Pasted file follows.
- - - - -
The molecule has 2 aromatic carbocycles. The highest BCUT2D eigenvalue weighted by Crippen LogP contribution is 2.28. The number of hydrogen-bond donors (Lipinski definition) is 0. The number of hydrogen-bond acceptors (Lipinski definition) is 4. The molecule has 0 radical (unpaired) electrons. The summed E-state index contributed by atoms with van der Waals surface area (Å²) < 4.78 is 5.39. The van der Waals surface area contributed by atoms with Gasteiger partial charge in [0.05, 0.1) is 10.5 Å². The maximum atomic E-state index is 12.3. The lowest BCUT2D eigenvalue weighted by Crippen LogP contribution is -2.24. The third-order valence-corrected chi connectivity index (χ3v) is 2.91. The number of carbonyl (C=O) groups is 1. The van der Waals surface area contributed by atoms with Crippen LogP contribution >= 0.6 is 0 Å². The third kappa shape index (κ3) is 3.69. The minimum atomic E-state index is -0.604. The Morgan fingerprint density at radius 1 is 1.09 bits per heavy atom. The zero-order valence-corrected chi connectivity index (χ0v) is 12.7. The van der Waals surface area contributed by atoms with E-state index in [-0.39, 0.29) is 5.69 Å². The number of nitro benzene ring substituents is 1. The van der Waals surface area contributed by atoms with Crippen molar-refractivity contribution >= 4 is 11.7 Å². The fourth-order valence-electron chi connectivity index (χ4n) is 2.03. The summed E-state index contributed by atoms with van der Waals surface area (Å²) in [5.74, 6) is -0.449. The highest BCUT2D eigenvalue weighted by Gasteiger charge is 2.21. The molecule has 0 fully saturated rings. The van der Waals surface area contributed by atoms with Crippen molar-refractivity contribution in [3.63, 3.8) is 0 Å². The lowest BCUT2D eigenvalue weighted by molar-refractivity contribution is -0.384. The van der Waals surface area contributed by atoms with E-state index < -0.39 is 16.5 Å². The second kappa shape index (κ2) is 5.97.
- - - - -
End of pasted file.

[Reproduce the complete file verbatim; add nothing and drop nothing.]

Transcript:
The molecule has 2 aromatic carbocycles. The highest BCUT2D eigenvalue weighted by Crippen LogP contribution is 2.28. The number of hydrogen-bond donors (Lipinski definition) is 0. The number of hydrogen-bond acceptors (Lipinski definition) is 4. The molecule has 0 radical (unpaired) electrons. The summed E-state index contributed by atoms with van der Waals surface area (Å²) < 4.78 is 5.39. The van der Waals surface area contributed by atoms with Gasteiger partial charge in [0.05, 0.1) is 10.5 Å². The maximum atomic E-state index is 12.3. The lowest BCUT2D eigenvalue weighted by Crippen LogP contribution is -2.24. The third-order valence-corrected chi connectivity index (χ3v) is 2.91. The number of carbonyl (C=O) groups is 1. The van der Waals surface area contributed by atoms with Crippen LogP contribution >= 0.6 is 0 Å². The third kappa shape index (κ3) is 3.69. The minimum atomic E-state index is -0.604. The Morgan fingerprint density at radius 1 is 1.09 bits per heavy atom. The zero-order valence-corrected chi connectivity index (χ0v) is 12.7. The van der Waals surface area contributed by atoms with E-state index in [-0.39, 0.29) is 5.69 Å². The number of nitro benzene ring substituents is 1. The van der Waals surface area contributed by atoms with Crippen molar-refractivity contribution >= 4 is 11.7 Å². The fourth-order valence-electron chi connectivity index (χ4n) is 2.03. The summed E-state index contributed by atoms with van der Waals surface area (Å²) in [5.74, 6) is -0.449. The highest BCUT2D eigenvalue weighted by Gasteiger charge is 2.21. The molecule has 0 fully saturated rings. The van der Waals surface area contributed by atoms with Crippen molar-refractivity contribution in [3.63, 3.8) is 0 Å². The lowest BCUT2D eigenvalue weighted by molar-refractivity contribution is -0.384. The van der Waals surface area contributed by atoms with E-state index < -0.39 is 16.5 Å². The second kappa shape index (κ2) is 5.97.